Lidstrom calls it a career

Nicklas Lidstrom speaks to the media after announcing his retirement at Joe Louis Arena in Detroit,...

Nicklas Lidstrom speaks to the media after announcing his retirement at Joe Louis Arena in Detroit, Mich., May 31, 2012. (REBECCA COOK/Reuters)

MORRIS DALLA COSTA, QMI Agency

, Last Updated: 4:04 AM ET

DETROIT - A new era has begun for the Detroit Red Wings.

It began Thursday when one of the greatest defenceman and hockey players in National Hockey League history announced his retirement.

"Today after 20 years as a player with the Detroit Red Wings, I am announcing my retirement," said Red Wings defenceman and captain Nicklas Lidstrom.

"It's been a great, great ride."

Those words marked the end of a glorious era for the Red Wings, an era that was led by the popular Swede, a hopeful era but one not without uncertainty.

A packed room at Joe Louis Arena was just as packed emotionally.

Speculation on Lidstrom's future began during the season. There was hope that Lidstrom would ignore his age (42) and decide to return for another year.

But performing at less than 100% is not the way Lidstrom operates.

"It's not that the tank is completely empty, it just doesn't have enough to carry me through every day at the high level I want to play at," Lidstrom said. "Retiring today allows me to walk away from the game with pride, rather than have the game walk away from me."

It was a difficult decision for Lidstrom. Once he made it, there was no looking back.

"The last two years I waited until after the season was over to assess my ability to play another year," Lidstrom said. "Sadly, this year, it's painfully obvious to me that my strength and energy level are not rebounding enough for me to continue to play. My drive and motivation are not where they need to be to play at this level.

"I am aware that some people think my skills have only diminished some and I can still help the Wings to win games. I appreciate their support."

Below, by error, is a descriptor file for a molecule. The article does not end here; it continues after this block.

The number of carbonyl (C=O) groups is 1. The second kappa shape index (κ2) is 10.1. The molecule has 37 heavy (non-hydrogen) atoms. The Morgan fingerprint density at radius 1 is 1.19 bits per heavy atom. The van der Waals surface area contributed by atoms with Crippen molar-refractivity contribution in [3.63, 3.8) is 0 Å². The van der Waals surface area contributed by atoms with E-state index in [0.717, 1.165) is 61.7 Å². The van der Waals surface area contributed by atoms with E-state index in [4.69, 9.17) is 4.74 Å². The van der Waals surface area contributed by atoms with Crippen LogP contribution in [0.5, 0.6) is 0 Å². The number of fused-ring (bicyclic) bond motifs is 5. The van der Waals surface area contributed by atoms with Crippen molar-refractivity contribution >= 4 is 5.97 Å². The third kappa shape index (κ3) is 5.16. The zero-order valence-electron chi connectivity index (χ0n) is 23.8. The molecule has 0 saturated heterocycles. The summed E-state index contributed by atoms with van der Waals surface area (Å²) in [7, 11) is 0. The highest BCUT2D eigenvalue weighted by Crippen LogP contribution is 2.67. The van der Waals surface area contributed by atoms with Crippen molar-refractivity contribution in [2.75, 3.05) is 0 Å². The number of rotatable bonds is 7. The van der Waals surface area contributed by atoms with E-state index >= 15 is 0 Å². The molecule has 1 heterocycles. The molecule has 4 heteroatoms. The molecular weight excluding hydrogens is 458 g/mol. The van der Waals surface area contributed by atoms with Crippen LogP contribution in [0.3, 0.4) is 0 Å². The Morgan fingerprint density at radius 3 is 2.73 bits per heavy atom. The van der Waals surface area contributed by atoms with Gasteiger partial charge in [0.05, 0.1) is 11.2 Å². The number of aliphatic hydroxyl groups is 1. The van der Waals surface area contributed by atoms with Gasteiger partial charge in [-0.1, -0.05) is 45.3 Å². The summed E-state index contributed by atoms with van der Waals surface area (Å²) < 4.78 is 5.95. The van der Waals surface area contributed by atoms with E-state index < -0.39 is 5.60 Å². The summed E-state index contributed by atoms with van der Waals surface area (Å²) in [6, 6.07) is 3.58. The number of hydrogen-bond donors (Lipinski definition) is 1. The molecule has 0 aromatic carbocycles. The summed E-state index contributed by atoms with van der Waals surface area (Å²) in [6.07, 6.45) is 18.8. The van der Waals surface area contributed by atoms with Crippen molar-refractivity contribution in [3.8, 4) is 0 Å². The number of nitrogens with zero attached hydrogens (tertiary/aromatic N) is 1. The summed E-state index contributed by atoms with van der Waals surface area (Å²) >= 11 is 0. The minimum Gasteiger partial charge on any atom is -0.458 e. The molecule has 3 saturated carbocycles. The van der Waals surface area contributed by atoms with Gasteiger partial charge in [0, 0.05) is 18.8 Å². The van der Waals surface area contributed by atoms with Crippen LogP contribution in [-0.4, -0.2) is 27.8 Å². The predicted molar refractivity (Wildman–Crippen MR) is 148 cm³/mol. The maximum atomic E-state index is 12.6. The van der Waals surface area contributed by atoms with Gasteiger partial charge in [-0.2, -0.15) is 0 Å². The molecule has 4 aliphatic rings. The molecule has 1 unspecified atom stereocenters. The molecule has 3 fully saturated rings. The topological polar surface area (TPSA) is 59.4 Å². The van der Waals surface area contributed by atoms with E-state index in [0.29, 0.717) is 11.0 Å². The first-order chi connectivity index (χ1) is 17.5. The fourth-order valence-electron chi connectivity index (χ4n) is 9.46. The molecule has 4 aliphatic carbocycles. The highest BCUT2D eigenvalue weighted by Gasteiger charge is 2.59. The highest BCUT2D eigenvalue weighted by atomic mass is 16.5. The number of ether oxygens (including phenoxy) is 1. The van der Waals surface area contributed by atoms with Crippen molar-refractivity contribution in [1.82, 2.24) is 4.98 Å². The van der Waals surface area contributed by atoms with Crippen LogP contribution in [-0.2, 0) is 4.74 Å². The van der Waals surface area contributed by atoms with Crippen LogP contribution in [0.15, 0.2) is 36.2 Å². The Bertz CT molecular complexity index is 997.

Ken Holland, the Red Wings vice-president and general manager, was one of those people.

"I feel very comfortable with my decision," Lidstrom said. "Ken and I talked about it a couple of weeks ago. He told me, 'Take the long weekend to think about it.' I got back to him a couple of days later and told him my decision was the same."

Television stations and newspapers from Sweden made the trip to cover the announcement.

Lidstrom's voice cracked several times, but he managed to hold it together while teammates looked on, recognizing the significance of the announcement.

It will be probably the most documented move of the off-season, but it will by no means be the last.

But this day belonged to one of the classiest and well-liked players ever to have put on a hockey uniform.

"I didn't want to cheat anyone," he said.

His wife Annika and three of his four sons were present at the news conference. "This is the day I've been dreading since 1997," said Holland.

Red Wings owner Mike Ilitch called Lidstrom the Wings' "Rock of Gibraltar." Former Wings defenceman Chris Chelios, now a member of the team's front office, says there was no greater athlete than Lidstrom.

"You think of M.J. (Michael Jordan,) (Wayne) Gretzky," said Chelios. "None of them are better than Nick. They may be right up there, but none of them are better."

As Lidstrom fulfilled every interview request, he faced the usual "what if" questions. What if he decided to come back after half a season? What if the Winter Classic featuring the Red Wings proved too strong an attraction? What if, like many retired athletes, he felt once again the lure of the spotlight?

To all of those suggestions he responded the same way.

"My family and I are completely comfortable with the decision," he said.

"Annika told me if I wanted to play another year we could make it work.

"But I feel comfortable with the decision I've made."

Lidstrom said he would still like to be part of the Red Wings organization and he's spoken briefly with Holland about that possibility. No doubt it will happen. But when his kids finish school here, Lidstrom and his family will move back to Sweden.

With the announcement came the usual speculation of how the Wings would fill Lidstrom's spot. Detroit already had ample salary cap space and Lidstrom's departure will free up $6.2 million more.

They are expected to pursue the Nashville Predators' Ryan Suter, a pending unrestricted free agent, among others.

None of that seemed to matter Thursday.

It's going to take a while to adjust and figure out how to deal with life after Lidstrom.


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